More details on the beginnings of agriculture. Archeologists have uncovered several villages in the Middle East where their findings indicate very early agricultural practices and so the development of permanent settlements. One village, Ohalo II on the banks of the Sea of Galilee, had over 150,000 charred seeds and nuts of various sorts soon to be domesticated if they had not been already. These dated from 23,000 years ago and farming is generally dated back to 11,000 years ago, so this suggests that humans domesticated plants over a long period of time. Another one of these villages, Ain Ghazal in central Jordan, has yielded ample evidence from 10,000 years ago of agriculture using both domesticated plants and animals, clay figurines used ritually and burial practices. The scientists have also recovered from there and several other villages in the fertile crescent human DNA. Their analysis shows that these early farmers spread out west and east from India to Ireland but not all at once. And different farming populations within that area were very different genetically, as different as Europeans and Chinese are today, and that these differences were maintained for thousands of years.
So this archeological evidence uncovering the beginnings of agriculture also shows something of group dynamics as we went from tribes of hunter-gatherers with some trade to cities with much trade over a roughly 20,000 year period, say from 25,000 years ago to 5,000 years ago. We know that people had been trading for a long time before that and traveling long distances to do so, or to settle in a new place, and that this led to some interbreeding, say between modern humans and Neandertals or Denisovans, with enough genetic exchange that we can find its evidence in today’s population. With these studies it looks like the initial phase of agriculture was marked by some practices limiting marriage outside the local group. This went on from 11,000 (at the latest) to 8,000 years ago and then inter-breeding exploded and these populations engaged with each other and across southern Asia and into all of Europe. The groups of hunter-gatherers were slowly assimilated into the growing population of agriculturalists through breeding more than by their adopting the new technologies for producing food.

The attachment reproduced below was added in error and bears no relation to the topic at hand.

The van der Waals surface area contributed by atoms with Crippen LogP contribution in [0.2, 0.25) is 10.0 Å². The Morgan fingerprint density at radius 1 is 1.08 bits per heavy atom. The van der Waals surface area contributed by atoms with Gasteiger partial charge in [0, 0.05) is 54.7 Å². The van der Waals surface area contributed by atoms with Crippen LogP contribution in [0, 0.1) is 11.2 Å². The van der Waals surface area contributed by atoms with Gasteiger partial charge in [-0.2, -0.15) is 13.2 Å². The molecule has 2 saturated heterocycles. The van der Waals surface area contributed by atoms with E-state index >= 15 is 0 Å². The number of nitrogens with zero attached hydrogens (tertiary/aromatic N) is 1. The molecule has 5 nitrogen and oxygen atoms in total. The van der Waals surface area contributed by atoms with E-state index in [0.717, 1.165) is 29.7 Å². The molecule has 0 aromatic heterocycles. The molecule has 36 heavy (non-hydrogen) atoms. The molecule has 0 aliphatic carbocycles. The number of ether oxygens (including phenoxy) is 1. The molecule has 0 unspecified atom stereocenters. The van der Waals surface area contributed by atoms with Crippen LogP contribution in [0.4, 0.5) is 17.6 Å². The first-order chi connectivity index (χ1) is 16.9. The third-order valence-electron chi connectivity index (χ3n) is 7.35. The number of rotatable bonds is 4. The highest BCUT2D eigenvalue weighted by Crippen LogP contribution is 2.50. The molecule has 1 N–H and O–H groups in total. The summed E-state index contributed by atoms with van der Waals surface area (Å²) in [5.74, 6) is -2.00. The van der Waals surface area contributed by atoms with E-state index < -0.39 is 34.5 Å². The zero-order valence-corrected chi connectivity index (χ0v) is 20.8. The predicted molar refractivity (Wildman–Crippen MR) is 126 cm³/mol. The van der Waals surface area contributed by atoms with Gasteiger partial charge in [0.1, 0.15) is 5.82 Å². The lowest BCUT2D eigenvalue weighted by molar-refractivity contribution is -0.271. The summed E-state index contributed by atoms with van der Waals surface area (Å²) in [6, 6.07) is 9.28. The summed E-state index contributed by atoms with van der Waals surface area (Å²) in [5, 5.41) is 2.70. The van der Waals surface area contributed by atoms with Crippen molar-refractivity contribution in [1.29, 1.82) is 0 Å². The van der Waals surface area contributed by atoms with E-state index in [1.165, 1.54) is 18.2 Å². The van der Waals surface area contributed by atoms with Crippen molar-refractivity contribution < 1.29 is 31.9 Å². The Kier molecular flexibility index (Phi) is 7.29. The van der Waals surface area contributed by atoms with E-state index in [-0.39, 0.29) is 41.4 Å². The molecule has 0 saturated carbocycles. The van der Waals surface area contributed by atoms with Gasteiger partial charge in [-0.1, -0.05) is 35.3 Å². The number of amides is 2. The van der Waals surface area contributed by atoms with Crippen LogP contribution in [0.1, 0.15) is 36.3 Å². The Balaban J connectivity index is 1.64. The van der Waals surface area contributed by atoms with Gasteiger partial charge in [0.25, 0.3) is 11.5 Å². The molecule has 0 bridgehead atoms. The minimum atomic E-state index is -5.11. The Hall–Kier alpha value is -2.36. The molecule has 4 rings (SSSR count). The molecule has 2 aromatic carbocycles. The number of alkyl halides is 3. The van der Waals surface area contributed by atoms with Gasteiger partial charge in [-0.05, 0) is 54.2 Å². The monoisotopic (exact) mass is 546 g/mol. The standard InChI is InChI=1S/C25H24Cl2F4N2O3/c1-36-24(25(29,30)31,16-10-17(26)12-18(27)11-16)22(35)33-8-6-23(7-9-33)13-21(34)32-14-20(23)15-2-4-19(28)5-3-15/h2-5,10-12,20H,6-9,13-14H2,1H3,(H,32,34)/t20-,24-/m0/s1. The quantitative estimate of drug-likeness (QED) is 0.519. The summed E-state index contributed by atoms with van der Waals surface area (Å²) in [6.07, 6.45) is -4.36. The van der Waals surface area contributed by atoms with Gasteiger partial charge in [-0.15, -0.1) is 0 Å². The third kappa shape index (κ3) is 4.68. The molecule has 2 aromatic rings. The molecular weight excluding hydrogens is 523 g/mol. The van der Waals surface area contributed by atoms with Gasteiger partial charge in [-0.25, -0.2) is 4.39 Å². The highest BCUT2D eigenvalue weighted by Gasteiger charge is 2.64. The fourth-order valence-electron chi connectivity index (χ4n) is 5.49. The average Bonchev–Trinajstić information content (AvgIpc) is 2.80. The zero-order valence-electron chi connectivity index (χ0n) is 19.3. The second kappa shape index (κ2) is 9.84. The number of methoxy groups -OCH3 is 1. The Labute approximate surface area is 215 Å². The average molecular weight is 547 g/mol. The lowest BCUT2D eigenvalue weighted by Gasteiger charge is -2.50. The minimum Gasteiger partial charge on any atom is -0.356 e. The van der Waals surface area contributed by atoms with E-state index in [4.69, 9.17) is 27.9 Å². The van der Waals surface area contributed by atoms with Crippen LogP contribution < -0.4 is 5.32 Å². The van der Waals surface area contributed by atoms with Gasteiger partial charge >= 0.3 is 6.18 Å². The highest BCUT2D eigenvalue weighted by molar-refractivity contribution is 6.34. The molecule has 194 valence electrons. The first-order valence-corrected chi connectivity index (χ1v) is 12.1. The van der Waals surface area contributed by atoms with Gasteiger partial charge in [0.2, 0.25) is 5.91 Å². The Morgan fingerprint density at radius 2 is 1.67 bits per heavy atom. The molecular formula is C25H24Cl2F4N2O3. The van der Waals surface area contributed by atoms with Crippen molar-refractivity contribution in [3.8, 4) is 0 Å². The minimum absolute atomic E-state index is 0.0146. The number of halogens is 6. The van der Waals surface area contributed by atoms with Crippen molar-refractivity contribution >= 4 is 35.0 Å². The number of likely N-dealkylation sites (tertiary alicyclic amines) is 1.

I really like this story as it shows the gradual accretion of scientific knowledge and its correction of hypotheses by additional findings. (Check out the link to NYT story: http://www.nytimes.com/2016/10/18/science/ancient-farmers-archaeology-dna.html). I do not claim to understand very well the ability of geneticists to detect these changes over time but it is at this point a respected methodology. The emerging picture of agriculture starting in several locations contemporaneously as people “played around” (read ‘experimented’) with different seeds and nuts stock and with domesticating animals such as goats is fascinating. Even more so is that these groups were insular for a good 3,000 years; they may have traded but they did not inter-marry. They may not have traveled afar as much when they began to construct more permanent villages and farmed. Traders may have then become a distinct profession and limited in numbers. This all implies a cultural belief involving in-group/out-group dynamics; we see forms of this in wolves, apes, hunter-gatherers recent and ancient, and modern humans. Given this dynamic in the middle Eastern origins in agriculture, it is no coincidence, then, that one of the primary groups to emerge in that area, the Jewish people, have maintained that dynamic control of inter-marriage even to this day to some extent.
And then we have the stories not of human stocks but of seed stocks investigated by Nikolai Vavilov as he brilliantly and presciently researched in the first half of the 20th century (before he starved to death in Stalin’s prison because he did not bow down to Lysenko’s pseudo-science) the geographical origins of various food crops, but enough for now. It is time to travel on.